"The Age of McCarthyism, it turns out, was not the simple witch hunt of the innocent by the malevolent as two generations of high school and college students have been taught," admitted Washington Post columnist Nicholas Von Hoffman in an April 14, 1996 essay.

ABC correspondent and syndicated columnist Jeff Greenfield offered a similar reluctant endorsement: "The problem [during the McCarthy era], of course, was that there were real witches -- not in Salem, but in America. That is, there were people who believed that communism was the one true cause ... and believed that in serving Moscow by spying on the United States they were serving a 'higher good."'

Quite in spite of himself, Victor Navasky, the veteran Marxist agitator who publishes The Nation magazine, made essentially the same point in an essay marking the release of the transcripts from McCarthy's executive sessions. "The inquisitorial committees of the 1950s were wrong not because they so often got the wrong guy but because they occasionally got the right one," complained Navasky in the May 26th issue of his leftist tabloid. McCarthy's effort to expose Soviet agents within the U.S. government, insists Navasky, was "misguided" because, "in the name of national security and national safety, it inhibited, marginalized, attacked and attempted to decimate dissent."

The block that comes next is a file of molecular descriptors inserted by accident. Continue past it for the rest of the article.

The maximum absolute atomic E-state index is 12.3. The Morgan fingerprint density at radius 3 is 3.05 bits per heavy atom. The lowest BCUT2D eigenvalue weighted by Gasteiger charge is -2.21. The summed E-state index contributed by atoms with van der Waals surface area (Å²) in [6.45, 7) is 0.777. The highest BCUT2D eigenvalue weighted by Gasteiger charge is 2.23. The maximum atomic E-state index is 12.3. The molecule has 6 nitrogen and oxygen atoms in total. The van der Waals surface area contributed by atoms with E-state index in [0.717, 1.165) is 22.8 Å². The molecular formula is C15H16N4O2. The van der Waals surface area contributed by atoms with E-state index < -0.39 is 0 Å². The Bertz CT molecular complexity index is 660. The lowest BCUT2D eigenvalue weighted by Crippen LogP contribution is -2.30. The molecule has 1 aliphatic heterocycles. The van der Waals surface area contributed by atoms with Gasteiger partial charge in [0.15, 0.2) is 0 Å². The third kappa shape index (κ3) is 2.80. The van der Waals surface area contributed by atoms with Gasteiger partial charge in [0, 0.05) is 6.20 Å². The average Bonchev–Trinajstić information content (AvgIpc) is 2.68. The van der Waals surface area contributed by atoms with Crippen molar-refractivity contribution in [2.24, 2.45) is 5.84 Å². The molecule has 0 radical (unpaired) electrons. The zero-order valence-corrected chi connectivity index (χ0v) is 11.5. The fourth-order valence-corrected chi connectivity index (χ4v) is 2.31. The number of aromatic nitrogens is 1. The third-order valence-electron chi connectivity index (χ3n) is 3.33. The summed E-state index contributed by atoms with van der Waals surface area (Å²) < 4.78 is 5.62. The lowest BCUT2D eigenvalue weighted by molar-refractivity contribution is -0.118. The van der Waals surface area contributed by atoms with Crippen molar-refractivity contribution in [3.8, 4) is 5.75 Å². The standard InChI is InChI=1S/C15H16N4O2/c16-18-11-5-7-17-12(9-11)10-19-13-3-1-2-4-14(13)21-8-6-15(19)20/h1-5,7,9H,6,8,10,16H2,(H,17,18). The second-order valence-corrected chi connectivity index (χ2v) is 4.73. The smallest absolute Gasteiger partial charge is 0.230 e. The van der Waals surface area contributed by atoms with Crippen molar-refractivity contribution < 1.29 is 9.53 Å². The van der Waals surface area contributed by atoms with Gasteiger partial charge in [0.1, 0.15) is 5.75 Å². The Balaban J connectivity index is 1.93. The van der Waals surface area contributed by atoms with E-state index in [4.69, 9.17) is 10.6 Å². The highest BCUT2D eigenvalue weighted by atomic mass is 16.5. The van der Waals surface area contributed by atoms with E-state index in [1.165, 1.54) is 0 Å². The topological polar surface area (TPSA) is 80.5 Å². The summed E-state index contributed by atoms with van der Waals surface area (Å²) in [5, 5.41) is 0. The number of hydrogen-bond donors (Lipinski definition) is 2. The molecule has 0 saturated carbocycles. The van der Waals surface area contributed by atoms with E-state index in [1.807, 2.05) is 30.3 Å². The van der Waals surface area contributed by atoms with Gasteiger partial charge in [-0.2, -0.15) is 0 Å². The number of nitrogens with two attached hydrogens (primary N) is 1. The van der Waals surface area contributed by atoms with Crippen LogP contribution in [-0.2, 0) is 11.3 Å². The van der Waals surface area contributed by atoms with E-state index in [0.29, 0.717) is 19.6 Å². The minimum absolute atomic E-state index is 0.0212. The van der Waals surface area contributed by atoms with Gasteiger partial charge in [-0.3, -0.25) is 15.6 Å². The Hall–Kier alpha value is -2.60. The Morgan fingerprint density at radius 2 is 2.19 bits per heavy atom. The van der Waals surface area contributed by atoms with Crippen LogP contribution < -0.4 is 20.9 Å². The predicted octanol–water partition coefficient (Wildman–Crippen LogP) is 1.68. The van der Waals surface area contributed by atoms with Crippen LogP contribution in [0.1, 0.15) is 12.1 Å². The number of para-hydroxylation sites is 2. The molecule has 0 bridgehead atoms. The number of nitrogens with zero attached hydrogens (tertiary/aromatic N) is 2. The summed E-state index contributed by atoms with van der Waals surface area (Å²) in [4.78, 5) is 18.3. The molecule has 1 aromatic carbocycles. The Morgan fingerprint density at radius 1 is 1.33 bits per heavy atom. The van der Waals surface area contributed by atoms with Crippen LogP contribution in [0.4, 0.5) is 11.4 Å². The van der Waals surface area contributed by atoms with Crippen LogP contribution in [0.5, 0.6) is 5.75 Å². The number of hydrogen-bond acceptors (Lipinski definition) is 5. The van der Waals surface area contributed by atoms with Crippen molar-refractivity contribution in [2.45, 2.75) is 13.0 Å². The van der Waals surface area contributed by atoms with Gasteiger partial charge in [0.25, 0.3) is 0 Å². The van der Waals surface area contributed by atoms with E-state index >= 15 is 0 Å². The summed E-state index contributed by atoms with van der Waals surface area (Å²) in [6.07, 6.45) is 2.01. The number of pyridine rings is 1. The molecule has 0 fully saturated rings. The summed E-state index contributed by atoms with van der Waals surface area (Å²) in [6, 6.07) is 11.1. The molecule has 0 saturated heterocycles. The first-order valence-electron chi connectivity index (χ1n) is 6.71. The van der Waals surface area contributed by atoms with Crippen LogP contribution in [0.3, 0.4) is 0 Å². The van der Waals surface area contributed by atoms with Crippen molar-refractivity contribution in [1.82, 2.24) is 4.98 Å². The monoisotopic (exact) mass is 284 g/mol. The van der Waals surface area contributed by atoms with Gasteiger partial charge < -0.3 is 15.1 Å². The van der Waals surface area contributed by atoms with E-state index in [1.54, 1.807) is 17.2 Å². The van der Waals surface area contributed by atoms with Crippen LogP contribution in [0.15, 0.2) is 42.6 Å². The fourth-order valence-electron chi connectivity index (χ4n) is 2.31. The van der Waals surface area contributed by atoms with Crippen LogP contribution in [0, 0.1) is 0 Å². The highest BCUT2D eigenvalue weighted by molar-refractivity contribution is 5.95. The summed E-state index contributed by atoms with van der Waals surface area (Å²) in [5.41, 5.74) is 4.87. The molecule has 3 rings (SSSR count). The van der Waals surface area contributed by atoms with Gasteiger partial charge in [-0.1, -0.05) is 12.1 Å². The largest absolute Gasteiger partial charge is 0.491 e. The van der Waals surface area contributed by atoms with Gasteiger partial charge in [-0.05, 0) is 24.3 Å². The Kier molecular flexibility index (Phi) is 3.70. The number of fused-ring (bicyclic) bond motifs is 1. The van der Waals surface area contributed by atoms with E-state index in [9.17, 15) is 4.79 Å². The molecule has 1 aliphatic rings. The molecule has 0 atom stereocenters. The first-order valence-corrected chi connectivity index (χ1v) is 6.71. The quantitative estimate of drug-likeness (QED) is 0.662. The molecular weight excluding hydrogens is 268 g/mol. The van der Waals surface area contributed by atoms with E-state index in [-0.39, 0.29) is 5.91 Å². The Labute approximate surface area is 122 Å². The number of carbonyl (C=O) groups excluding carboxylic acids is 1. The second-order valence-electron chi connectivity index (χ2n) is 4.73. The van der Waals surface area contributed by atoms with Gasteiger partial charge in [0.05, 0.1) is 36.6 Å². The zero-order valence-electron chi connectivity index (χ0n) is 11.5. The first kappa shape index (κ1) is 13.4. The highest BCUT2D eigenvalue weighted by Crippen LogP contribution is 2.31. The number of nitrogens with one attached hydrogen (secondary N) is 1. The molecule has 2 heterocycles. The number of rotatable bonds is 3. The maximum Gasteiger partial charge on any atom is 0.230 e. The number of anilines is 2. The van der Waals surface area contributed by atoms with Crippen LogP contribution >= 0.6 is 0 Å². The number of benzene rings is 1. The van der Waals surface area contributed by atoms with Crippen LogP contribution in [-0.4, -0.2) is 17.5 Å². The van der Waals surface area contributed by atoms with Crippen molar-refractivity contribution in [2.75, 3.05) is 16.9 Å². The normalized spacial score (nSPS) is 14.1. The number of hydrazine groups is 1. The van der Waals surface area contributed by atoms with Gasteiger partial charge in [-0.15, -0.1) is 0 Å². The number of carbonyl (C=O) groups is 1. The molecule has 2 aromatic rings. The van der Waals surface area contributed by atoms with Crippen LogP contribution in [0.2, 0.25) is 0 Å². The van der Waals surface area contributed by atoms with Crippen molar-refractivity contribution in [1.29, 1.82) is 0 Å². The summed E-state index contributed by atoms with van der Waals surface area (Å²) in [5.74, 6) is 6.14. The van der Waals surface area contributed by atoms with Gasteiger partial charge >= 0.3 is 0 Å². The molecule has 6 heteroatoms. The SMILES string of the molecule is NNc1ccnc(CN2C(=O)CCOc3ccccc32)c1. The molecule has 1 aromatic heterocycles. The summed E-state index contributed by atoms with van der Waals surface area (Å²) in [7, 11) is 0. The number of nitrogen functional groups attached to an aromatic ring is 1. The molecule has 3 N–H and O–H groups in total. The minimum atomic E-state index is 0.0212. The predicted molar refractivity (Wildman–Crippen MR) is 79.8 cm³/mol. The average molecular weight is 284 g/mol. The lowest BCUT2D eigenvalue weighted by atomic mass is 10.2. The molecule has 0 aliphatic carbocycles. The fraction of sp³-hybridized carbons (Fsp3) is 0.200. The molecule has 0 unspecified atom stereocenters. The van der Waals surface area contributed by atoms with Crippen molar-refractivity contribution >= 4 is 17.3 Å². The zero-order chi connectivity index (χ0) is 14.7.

But the targets of those official investigations weren't engaged in harmless "dissent"; they actively promoted the interests of a murderous, aggressive foreign power. In 1995, the National Security Agency declassified the records of telegraphic communication between Moscow and its intelligence assets in the United States. Those intercepted communications, known as the "Venona" documents, proved irrefutably that the Soviet intelligence network included such top government officials as Alger Hiss, Harry Dexter White, and Harry Hopkins, as well as nuclear scientist J. Robert Oppenheimer and atomic spies Julius and Ethel Rosenberg. "Venona" also documented, in damning detail, that the U.S. Communist Party was a wholly owned and controlled subsidiary of the Kremlin.